Journal of Computational Chemistry

Cover image for Journal of Computational Chemistry

5 June 2012

Volume 33, Issue 15

Pages 1347–1405

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    1. Assessment of ab initio MP2 and density functionals for characterizing the potential energy profiles of the SN2 reactions at N center (pages 1347–1352)

      Feng Yu

      Version of Record online: 20 MAR 2012 | DOI: 10.1002/jcc.22963

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      Taking the relative energies at the CCSD(T)/CBS level of theory as benchmarks, we suggest utilizing the MP2, B97-K, B2K-PLYP, BMK, ωB97X-D, M06-2X, M05-2X, CAM-B3LYP, M08-SO, and ωB97X methods to explore the potential energy profiles of the SN2 reactions at N center.

    2. Design of donors with broad absorption regions and suitable frontier molecular orbitals to match typical acceptors via substitution on oligo(thienylenevinylene) toward solar cells (pages 1353–1363)

      Shanshan Tang and Jingping Zhang

      Version of Record online: 4 APR 2012 | DOI: 10.1002/jcc.22966

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      Novel donors of solar cells were designed possessing suitable FMO energies to match those of PCBM and its derivatives, broad absorption region, high and balance charge transfer properties, and high ambient stability.

    3. Molecular dynamics extended for fluctuating networks: Application to water (pages 1364–1373)

      Jennifer M. Kashmirian, Alfred Uhlherr, Alan Dorin and David G. Green

      Version of Record online: 27 MAR 2012 | DOI: 10.1002/jcc.22967

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      This paper proposes a new Fluctuating Network algorithm as an extension of the standard molecular dynamics algorithm which allows for the simulation of a molecular system based upon an underlying network. We model liquid water with this new technique using a single-site, isotropic, short range potential. We successfully reproduce liquid water's signature molecular spacing (as represented by the radial distribution function) and characterize its dynamic properties including the exponential hydrogen bond lifetime distribution, diffusion rate and average hydrogen bonds per molecule.

    4. Electrostatic polarization is critical for the strong binding in streptavidin-biotin system (pages 1374–1382)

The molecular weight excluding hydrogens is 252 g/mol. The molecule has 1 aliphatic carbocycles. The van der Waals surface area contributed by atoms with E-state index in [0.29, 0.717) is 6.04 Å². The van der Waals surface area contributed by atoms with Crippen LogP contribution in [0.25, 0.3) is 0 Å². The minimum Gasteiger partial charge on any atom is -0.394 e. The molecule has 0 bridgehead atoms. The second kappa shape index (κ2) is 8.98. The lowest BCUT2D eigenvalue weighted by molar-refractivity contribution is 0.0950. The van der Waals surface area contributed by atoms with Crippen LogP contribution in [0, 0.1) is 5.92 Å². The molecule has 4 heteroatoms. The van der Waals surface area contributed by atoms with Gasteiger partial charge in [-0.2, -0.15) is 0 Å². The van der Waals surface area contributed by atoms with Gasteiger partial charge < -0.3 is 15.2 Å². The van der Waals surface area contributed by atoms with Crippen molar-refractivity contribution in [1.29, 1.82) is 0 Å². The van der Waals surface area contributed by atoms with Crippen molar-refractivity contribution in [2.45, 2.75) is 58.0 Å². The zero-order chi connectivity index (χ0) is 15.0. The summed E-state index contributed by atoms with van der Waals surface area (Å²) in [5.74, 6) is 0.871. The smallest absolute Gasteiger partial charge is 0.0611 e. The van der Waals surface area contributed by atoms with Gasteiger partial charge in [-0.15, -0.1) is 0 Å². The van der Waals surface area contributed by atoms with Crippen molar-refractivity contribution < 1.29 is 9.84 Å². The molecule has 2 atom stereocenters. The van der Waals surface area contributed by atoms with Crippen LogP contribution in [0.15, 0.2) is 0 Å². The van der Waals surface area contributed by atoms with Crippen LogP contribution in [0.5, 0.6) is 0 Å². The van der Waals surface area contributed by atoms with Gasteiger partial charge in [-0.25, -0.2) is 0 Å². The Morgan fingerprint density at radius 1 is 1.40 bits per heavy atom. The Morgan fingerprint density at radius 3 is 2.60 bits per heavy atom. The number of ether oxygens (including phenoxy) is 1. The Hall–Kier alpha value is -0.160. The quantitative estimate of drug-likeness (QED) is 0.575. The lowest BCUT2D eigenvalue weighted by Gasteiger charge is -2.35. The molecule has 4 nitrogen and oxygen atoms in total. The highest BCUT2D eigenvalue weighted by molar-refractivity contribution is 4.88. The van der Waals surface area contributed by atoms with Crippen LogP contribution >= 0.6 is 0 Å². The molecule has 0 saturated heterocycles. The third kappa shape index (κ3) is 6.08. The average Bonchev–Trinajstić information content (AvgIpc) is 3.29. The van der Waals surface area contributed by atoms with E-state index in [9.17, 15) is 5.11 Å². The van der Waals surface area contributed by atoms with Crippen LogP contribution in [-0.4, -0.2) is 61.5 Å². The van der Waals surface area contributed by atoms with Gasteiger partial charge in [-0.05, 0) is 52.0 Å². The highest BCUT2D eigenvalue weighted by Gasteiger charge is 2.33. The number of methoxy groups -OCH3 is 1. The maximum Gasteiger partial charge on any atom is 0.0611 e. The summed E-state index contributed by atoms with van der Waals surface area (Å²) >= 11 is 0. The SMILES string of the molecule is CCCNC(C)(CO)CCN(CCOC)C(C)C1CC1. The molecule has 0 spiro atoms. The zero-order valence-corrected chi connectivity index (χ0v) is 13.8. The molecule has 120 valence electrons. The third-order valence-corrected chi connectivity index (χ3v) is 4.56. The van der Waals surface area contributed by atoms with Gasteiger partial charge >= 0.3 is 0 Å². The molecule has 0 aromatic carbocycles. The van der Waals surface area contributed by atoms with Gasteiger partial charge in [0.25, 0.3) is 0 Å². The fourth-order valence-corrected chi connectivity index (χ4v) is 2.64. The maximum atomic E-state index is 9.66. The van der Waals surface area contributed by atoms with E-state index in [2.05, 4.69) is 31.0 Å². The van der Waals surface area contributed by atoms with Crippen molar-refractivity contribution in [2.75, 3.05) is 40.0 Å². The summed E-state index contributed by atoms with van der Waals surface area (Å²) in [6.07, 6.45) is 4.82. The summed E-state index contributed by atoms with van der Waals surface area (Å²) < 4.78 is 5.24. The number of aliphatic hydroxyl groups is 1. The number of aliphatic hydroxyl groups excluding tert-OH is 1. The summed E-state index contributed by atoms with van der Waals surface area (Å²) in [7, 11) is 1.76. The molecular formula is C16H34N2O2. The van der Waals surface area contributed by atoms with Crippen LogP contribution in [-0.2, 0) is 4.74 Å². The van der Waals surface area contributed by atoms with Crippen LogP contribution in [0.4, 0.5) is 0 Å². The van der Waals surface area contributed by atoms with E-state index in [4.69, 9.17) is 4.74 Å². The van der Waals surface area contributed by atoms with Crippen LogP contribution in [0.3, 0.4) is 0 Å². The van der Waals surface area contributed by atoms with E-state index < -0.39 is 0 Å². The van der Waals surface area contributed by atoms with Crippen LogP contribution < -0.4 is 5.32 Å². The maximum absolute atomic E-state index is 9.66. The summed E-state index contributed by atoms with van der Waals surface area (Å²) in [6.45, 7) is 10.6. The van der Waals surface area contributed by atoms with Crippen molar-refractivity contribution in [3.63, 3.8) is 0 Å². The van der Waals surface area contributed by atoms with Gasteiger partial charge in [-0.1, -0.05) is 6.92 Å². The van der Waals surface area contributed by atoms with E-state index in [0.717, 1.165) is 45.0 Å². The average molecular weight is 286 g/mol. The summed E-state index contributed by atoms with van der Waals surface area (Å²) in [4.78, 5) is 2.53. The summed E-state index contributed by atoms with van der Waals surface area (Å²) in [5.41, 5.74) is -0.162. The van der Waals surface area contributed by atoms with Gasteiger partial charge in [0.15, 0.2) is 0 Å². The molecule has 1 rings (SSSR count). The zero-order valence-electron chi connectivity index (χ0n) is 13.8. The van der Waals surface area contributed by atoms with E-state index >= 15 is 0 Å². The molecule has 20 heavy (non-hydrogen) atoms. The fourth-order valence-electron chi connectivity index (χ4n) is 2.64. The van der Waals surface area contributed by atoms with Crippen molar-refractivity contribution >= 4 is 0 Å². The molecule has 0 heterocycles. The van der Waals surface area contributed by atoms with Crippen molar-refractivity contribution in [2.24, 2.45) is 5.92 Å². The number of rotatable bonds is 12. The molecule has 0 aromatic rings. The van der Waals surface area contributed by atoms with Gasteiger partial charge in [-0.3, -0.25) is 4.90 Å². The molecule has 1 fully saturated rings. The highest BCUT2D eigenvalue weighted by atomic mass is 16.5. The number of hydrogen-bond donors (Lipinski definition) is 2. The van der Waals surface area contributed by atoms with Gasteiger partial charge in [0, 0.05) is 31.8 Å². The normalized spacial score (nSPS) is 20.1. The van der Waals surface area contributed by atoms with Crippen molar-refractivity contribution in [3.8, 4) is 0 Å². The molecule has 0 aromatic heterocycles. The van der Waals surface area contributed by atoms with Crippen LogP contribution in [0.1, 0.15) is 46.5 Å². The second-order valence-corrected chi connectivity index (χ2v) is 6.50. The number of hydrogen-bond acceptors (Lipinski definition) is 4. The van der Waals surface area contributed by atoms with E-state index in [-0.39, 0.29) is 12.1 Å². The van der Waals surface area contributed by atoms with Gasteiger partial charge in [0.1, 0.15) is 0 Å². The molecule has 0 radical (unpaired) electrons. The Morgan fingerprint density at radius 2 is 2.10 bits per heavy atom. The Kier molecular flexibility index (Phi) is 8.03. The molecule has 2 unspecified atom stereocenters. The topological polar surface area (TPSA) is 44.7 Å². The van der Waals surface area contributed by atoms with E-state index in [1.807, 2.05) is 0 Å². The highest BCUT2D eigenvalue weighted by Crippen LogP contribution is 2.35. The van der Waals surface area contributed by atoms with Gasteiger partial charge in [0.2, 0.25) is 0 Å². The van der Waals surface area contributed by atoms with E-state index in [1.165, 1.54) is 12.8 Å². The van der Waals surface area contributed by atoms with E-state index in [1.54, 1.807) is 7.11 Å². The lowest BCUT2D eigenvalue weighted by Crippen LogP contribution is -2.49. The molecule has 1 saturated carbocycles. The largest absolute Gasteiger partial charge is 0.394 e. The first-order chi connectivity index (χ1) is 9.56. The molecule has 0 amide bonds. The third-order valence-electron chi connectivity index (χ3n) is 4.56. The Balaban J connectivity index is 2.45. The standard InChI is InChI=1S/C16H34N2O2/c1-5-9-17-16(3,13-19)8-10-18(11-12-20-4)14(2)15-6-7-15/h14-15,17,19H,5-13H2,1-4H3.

Ye Mei, Yong L. Li, Juan Zeng and John Z. H. Zhang

      Version of Record online: 30 MAR 2012 | DOI: 10.1002/jcc.22970

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      Three atomic charge schemes are applied to the thermodynamic integration study of the relative binding free energy between biotin and iminobiotin. Polarization effect is included by employing the recently proposed polarized protein-specific charge. When nonpolarized AMBER force field is applied, the result deviates from the experimental measurement. When electronic polarization is gradually included, the calculated binding affinity increases along with it. And we employ the linear-response approximation to eliminate the errors in self-charging process, the calculated binding affinity agrees well with the experimental observation.

    5. Benchmarking the thermodynamic analysis of water molecules around a model beta sheet (pages 1383–1392)

      David J. Huggins

      Version of Record online: 27 MAR 2012 | DOI: 10.1002/jcc.22971

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      In this study, simulations of water molecules around a model beta sheet are used to investigate the orientational correlations and predicted thermodynamic properties of water molecules at a protein surface. The protein surface is calculated to affect the free energy contribution of water molecules to a distance of 4.0 Å and a new technique for calculating the water-water entropy term is introduced. Its use is predicted to be very important in accurately calculating solvent thermodynamics. 529 × 447m (96 × 96 DPI)

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      HolT Hunter: Software for identifying and characterizing low-strain DNA holliday triangles (pages 1393–1405)

      William B. Sherman

      Version of Record online: 4 APR 2012 | DOI: 10.1002/jcc.22975

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      A two-stage, rods-then-helices, geometrical-modeling method has been developed for identifying low-strain configurations of DNA nanostructures held together via Holliday junctions. A program, Holliday Triangle Hunter, implements this algorithm and successfully identifies over 95% of the low-strain triangular configurations sought, including triangles with a wide variety of possible angles that may be convenient for molecular architects - such as those shown. Routine techniques of DNA self-assembly should enable the formation of many of the structures identified.

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